The opinion of the court was delivered by: HART
WILLIAM T. HART, UNITED STATES DISTRICT JUDGE
Presently pending is defendants' motion to dismiss the amended complaint. On such a motion, all the well-pleaded allegations of the complaint are assumed to be true and all reasonable inferences from the facts alleged are drawn in favor of plaintiff. Gomez v. Illinois State Board of Education, 811 F.2d 1030, 1039 (7th Cir. 1987). The motion will be granted only if defendant can demonstrate that the facts alleged cannot support a claim. See id. at 1039-40.
Plaintiff Jane Doe was a client of defendant John Roe, an attorney with and shareholder of defendant Roe and Roe, Ltd., a professional services corporation. Roe represented Doe in divorce proceedings she was involved in. The core of the complaint is that Roe misused his position as Doe's attorney to coerce and intimidate Doe into having sexual relations with him. There can be no doubt that the alleged actions are reprehensible. The question, though, is whether the alleged actions of Roe constitute a cognizable cause of action under, first, federal law and, second, state law.
Doe characterizes the five counts of her complaint as follows. Count I is a claim under the Racketeer Influenced and Corrupt Organizations Act ("RICO"), 18 U.S.C. § 1961 et seq. Count I is based on a violation of § 1962(a), which prohibits using or investing racketeering income in an enterprise. Count II alleges a RICO claim for violating § 1962(c) which prohibits conducting or participating in the conduct of an enterprise's affairs through a pattern of racketeering. Count III and IV are pendent state law claims for breach of fiduciary duty and intentional infliction of emotional distress. Count I is brought against both defendants. Counts II through IV are only against Roe. Count V is a pendent state law claim against Roe and Roe for respondeat superior liability based on its employee's conduct alleged in Counts III and IV.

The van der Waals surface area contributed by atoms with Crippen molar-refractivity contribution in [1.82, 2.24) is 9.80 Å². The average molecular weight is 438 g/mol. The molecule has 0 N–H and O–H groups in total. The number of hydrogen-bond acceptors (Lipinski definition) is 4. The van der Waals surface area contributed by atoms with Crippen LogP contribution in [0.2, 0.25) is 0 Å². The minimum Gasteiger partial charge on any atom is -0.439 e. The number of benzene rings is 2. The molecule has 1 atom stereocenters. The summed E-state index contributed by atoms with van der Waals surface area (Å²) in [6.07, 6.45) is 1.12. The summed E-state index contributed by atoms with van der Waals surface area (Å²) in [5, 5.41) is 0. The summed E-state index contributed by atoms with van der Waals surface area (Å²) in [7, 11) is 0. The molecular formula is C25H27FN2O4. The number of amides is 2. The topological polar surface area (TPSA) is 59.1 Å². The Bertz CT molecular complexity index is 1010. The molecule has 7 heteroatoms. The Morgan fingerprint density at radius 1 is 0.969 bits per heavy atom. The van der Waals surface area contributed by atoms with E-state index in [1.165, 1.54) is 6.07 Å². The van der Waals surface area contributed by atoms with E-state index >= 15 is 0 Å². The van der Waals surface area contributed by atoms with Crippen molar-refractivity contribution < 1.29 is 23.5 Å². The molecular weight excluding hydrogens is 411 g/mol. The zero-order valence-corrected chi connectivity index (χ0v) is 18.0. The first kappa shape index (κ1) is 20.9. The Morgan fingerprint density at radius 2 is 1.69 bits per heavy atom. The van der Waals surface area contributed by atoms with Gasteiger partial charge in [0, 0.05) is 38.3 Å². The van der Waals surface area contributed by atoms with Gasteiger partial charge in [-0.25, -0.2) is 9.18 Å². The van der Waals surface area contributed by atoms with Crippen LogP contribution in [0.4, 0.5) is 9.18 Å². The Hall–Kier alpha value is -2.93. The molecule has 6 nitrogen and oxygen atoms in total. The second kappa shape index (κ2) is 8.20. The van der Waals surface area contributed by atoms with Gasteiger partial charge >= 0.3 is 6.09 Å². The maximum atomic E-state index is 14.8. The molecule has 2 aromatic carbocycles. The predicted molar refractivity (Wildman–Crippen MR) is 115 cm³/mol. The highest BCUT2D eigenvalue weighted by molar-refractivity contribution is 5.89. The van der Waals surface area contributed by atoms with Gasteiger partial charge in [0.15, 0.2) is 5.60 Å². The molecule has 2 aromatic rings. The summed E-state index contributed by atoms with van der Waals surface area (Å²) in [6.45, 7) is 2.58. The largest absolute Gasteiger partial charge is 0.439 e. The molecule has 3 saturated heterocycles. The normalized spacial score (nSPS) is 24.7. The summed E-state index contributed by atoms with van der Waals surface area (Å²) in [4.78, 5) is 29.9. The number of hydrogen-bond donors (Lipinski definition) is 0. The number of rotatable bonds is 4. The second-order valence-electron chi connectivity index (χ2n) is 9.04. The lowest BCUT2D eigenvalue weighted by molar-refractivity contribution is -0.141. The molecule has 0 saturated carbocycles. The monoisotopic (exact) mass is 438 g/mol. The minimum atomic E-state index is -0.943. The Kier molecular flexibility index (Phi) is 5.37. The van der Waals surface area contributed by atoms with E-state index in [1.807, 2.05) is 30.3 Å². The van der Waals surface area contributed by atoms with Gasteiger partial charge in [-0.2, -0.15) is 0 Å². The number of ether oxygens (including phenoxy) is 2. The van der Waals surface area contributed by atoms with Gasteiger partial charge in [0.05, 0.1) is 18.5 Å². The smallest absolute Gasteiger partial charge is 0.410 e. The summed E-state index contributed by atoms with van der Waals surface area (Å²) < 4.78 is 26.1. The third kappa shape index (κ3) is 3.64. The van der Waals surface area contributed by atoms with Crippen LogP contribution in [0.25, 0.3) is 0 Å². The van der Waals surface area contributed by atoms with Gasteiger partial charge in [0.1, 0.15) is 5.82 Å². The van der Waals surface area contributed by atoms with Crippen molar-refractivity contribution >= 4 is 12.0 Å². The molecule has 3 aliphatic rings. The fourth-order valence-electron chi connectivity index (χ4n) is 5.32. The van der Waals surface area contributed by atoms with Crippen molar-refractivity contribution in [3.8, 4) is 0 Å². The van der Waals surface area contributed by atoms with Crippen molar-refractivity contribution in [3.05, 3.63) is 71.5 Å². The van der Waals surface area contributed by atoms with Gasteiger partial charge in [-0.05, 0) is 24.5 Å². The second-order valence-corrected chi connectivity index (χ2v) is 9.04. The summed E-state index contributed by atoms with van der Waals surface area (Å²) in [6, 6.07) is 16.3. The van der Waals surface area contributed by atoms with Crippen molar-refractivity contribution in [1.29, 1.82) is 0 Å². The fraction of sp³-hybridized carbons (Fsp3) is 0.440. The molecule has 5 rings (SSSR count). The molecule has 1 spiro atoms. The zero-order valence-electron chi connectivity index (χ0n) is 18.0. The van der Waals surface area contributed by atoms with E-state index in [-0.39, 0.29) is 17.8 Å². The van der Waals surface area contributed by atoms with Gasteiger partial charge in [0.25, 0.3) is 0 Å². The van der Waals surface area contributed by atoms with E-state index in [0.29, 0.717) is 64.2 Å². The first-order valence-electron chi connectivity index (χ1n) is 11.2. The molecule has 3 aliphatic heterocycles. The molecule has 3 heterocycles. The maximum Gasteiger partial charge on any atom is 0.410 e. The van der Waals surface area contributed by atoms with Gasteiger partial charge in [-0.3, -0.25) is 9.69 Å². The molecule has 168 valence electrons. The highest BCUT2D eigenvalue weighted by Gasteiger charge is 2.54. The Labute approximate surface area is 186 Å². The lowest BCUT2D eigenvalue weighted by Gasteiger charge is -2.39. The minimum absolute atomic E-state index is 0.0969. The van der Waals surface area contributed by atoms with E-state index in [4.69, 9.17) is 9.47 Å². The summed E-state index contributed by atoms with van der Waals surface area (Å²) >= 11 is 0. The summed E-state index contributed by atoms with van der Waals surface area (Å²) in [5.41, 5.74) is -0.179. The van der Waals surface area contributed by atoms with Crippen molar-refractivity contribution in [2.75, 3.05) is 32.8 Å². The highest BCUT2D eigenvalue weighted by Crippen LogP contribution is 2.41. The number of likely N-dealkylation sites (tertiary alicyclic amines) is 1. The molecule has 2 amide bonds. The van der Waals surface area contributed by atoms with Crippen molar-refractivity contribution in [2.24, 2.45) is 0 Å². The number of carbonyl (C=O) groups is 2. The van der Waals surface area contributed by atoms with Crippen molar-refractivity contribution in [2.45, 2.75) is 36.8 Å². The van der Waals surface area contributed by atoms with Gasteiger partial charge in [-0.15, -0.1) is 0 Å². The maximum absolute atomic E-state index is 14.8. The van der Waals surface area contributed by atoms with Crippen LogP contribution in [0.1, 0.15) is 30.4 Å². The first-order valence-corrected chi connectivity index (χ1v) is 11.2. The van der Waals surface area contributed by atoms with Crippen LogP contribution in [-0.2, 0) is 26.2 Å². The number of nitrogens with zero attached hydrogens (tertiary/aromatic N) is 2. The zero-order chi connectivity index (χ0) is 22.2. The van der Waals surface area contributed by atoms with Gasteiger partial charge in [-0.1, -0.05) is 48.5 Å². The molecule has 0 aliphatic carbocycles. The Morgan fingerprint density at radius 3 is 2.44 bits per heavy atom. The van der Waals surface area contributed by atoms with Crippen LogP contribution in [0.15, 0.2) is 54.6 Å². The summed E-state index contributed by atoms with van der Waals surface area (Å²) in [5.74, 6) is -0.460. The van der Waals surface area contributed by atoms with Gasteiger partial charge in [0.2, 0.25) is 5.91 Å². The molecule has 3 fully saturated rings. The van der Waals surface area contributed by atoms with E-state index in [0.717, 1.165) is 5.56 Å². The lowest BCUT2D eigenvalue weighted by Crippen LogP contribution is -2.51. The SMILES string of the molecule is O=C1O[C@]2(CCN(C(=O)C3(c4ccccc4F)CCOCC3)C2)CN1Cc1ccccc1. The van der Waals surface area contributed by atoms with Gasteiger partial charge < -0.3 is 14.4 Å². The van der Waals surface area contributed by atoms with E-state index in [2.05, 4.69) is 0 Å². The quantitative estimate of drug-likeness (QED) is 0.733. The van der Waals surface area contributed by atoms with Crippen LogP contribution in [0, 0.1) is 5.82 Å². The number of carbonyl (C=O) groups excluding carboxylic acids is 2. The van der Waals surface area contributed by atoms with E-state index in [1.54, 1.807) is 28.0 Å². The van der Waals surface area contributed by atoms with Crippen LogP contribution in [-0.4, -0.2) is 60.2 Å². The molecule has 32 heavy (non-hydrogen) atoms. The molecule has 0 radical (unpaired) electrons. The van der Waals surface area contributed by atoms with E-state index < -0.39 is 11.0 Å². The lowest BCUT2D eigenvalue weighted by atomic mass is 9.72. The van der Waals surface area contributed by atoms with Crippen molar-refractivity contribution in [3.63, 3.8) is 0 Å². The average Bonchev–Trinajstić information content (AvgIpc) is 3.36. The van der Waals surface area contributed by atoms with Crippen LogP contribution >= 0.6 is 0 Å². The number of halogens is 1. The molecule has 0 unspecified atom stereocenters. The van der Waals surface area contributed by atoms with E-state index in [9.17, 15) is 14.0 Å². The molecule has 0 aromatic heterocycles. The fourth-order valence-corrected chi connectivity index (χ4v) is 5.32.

In April 1983, Doe met Roe at a social gathering. After inquiring about her divorce proceeding, Roe suggested Doe's counsel was inadequate and that he could do a better job. In June 1983, Doe went to Roe's office to discuss her divorce. Roe again derided the work of Doe's counsel and she decided to hire Roe instead. In July, Doe paid a $ 7,500 retainer.
No written agreement was entered into, but Roe stated that if further fees were necessary, they would be paid by Doe's husband. Then, as now, Doe had no substantial assets of her own. She would not have hired Roe if she knew additional payments would be required.
Doe placed great trust in Roe because he was her attorney and because she understood he had an outstanding reputation. Additionally, because of the emotionally trying nature of the divorce proceeding, Roe advised Doe on personal matters as well as legal matters. As a result, Doe developed a psychological dependency on Roe. On her second visit to Roe's office, Roe made sexual advances. Doe initially resisted, but Roe persisted. "Although Plaintiff felt repulsed by ROE's sexual advances, she submitted because of her fear that otherwise he would not represent her and that since she could not afford a retainer fee to hire a third counsel in her divorce case, she might go unrepresented and lose both custody of her child and the opportunity for financial security for herself and her child." From 1983 through 1988 Doe continued to submit to Roe's sexual demands, at his offices, in her home, and at other locations. Doe continued to do so because of both her emotional dependency and her fear of what would happen if she lost Roe's legal representation.
In May 1985, shortly after a court appearance in the divorce case, Doe and Roe returned to Doe's home where they engaged in sexual relations believing no one else was at the home. Doe's husband, however, was in the home and discovered them in the bedroom engaged in sexual activity. As a result of this discovery, Doe's husband determined that he would not pay Doe's attorney's fees. Roe subsequently failed to seek to have Doe's husband pay the fees out of fear that the husband would reveal in court his knowledge of Roe's relationship with Doe. In June 1985, Roe had Doe sign a settlement agreement without explaining it to her or giving her an adequate opportunity to read it. The agreement provided that Doe would pay Roe's fees. A month latter, Roe used the settlement agreement as a means of placing a lien on Doe's residence without informing Doe that he had done so.
In May 1986, Doe received a letter from Roe and Roe's bookkeeper, written at the direction of Roe, informing Doe she owed a total of $ 6,500 for legal services. In the letter, Doe is called a "bitch" and is informed that if she does not pay, the members of the firm "have very 'Italian' friends who could be eye witnesses to some slight injury on your part. I don't need to inform you [Doe] that this bill should be paid upon receipt, as I don't want to read your name in the paper, and I don't mean on the funny pages!" It is stated that Roe "has informed me [the bookkeeper] that if you do not wish to pay your bill in full, he will work out with you in 'other ways' to have you pay off your balance. He will be in 'touch' with you in the near future." Out of fear for her personal safety and after being informed she really owed an additional $ 40,000, Doe agreed to continue to have sexual relations with Roe. He then filed a satisfaction and release of judgment as to the lien on the residence and other amounts allegedly due.